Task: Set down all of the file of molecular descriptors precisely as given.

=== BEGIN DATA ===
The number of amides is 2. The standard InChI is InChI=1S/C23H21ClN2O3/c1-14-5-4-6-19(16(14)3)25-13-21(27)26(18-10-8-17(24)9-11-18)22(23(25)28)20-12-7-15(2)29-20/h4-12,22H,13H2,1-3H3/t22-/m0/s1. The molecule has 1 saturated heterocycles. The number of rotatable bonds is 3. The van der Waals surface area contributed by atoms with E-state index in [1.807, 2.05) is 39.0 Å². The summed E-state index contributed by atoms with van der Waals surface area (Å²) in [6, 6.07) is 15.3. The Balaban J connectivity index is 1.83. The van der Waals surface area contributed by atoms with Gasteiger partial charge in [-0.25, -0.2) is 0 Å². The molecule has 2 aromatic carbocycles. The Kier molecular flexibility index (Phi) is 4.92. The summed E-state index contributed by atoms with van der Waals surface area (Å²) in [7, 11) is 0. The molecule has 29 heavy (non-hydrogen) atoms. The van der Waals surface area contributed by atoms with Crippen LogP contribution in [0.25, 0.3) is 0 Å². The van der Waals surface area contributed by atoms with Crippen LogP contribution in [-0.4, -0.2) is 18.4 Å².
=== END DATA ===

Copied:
The number of amides is 2. The standard InChI is InChI=1S/C23H21ClN2O3/c1-14-5-4-6-19(16(14)3)25-13-21(27)26(18-10-8-17(24)9-11-18)22(23(25)28)20-12-7-15(2)29-20/h4-12,22H,13H2,1-3H3/t22-/m0/s1. The molecule has 1 saturated heterocycles. The number of rotatable bonds is 3. The van der Waals surface area contributed by atoms with E-state index in [1.807, 2.05) is 39.0 Å². The summed E-state index contributed by atoms with van der Waals surface area (Å²) in [6, 6.07) is 15.3. The Balaban J connectivity index is 1.83. The van der Waals surface area contributed by atoms with Gasteiger partial charge in [-0.25, -0.2) is 0 Å². The molecule has 2 aromatic carbocycles. The Kier molecular flexibility index (Phi) is 4.92. The summed E-state index contributed by atoms with van der Waals surface area (Å²) in [7, 11) is 0. The molecule has 29 heavy (non-hydrogen) atoms. The van der Waals surface area contributed by atoms with Crippen LogP contribution in [0.25, 0.3) is 0 Å². The van der Waals surface area contributed by atoms with Crippen LogP contribution in [-0.4, -0.2) is 18.4 Å².